SLO approves excessive drinking regulations

May 16, 2012

The San Luis Obispo City Council voted 4-1 Tuesday to endorse new rules to be placed on bars and restaurants serving alcohol after 11 p.m. Councilwoman Kathy Smith dissented. [Tribune]

New establishments will now be required to procure a conditional use permit that requires the businesses to have a manager on-site when entertainment is performed, install a video surveillance system at all entrances and exits, and provide alcohol service training for employees.

Existing businesses will not be required to obtain the new permit unless it is determined that the business is not operating responsibly. The determination will include input from the Downtown Association and an administrative hearing officer looking at businesses that fail to operate safely or have nuisances such as litter, public urination and unruly behavior.

Under the new rules, an establishment found to have committed repeat violations could lose its grandfathered status and would then be required to obtain the conditional-use permit in order to continue operating.

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Maybe there needs to be a taxing district unique to Downtown SLO? Hit all bars 10x. Use it to fund porta-crappers and vomit troughs running along the fronts of all bars in Downtown SLO?

Contract with a private service to provide the porta-crappers. No more of those cutsie taxpayer-owned crap-trailers which must be frightfully expensive to haul around and maintain.

A plus on the headliner sports. Is this excessive regulations for drinking or regulations for excessive drinking? Ow, my head hurts, I’m gonna get a drink.

Sounds like this one was written by the existing bar ownership group. Only applies to new businesses, not to the ones that created the problem? What, at all does this do to address the existing problem, maybe a promise from bar owners to behave to some degree in exchange for more red tape for new competition? And what’s with including new restaurants serving alcohol? Are we addressing the completely unrelated, less official downtown “restaurant problem” with this regulation? I hate to think bad, overpriced tourist traps downtown would not face new competition because they couldn’t serve a beer or glass of wine after 11 pm. The State and the City have different license classifications. Use them . Let’s start with just the bars. This is a ridiculous PR exercise at best, otherwise motivated at the worst. I hope Kathy Smith stays on the Council forever. She’s a long-time resident with no axe to grind who lives in a mobile home park (though a very nice one). P.S. I have only followed Ms. Smith’ council record, never met her, and only know where she lives because The Trib posted a picture of her house on the front page.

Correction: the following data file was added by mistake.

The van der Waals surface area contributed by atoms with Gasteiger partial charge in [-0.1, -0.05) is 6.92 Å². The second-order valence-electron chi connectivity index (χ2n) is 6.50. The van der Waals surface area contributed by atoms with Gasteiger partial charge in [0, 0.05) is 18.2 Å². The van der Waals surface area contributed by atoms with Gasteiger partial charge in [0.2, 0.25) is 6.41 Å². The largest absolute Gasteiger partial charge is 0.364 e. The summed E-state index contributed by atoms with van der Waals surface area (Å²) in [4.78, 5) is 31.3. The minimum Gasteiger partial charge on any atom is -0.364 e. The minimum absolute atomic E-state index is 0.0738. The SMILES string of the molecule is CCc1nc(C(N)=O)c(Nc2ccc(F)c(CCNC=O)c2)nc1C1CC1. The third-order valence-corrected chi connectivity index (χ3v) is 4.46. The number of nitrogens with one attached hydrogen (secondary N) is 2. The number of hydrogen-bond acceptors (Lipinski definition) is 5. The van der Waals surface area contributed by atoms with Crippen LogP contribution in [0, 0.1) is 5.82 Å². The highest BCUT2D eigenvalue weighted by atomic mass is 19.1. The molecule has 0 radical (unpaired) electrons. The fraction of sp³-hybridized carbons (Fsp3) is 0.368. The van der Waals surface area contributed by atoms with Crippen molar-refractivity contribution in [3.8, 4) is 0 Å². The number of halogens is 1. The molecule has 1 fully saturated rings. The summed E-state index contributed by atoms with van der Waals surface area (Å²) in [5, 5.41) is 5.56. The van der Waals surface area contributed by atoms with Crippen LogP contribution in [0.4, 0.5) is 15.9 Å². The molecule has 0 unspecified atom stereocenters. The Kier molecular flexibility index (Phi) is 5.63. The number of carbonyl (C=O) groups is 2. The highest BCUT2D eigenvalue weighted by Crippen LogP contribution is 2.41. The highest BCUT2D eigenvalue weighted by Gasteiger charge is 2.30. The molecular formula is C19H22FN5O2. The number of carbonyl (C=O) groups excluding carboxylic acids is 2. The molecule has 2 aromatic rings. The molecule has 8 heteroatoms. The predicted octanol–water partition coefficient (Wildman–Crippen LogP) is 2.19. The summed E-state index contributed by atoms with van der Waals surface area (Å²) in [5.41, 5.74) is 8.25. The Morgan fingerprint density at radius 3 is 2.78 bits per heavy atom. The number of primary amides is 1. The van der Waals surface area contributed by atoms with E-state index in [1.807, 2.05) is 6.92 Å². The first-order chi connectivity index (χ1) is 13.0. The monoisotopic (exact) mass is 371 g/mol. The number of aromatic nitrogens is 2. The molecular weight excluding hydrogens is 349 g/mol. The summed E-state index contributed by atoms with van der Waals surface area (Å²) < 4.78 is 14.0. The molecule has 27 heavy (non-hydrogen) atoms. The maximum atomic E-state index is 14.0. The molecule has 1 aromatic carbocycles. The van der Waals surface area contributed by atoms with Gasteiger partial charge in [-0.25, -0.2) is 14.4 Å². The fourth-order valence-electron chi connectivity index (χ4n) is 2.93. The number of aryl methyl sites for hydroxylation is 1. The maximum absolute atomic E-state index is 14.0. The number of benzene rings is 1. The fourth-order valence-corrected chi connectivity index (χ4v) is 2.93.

The City of SLO spent in excess of $250K to build some public bathrooms on Broad Street between Higuera and Marsh Streets. They have been closed for years because their brain-dead design (so highly touted when they were built!) made them easy targets of vandalism.

Why doesn’t the City Council expend some actual thought and a few bucks (more of the former than the latter) and re-configure them so that they can be used without being abused? This step alone would do a great deal to clean-up the toilet that Downtown San Luis Obispo has become.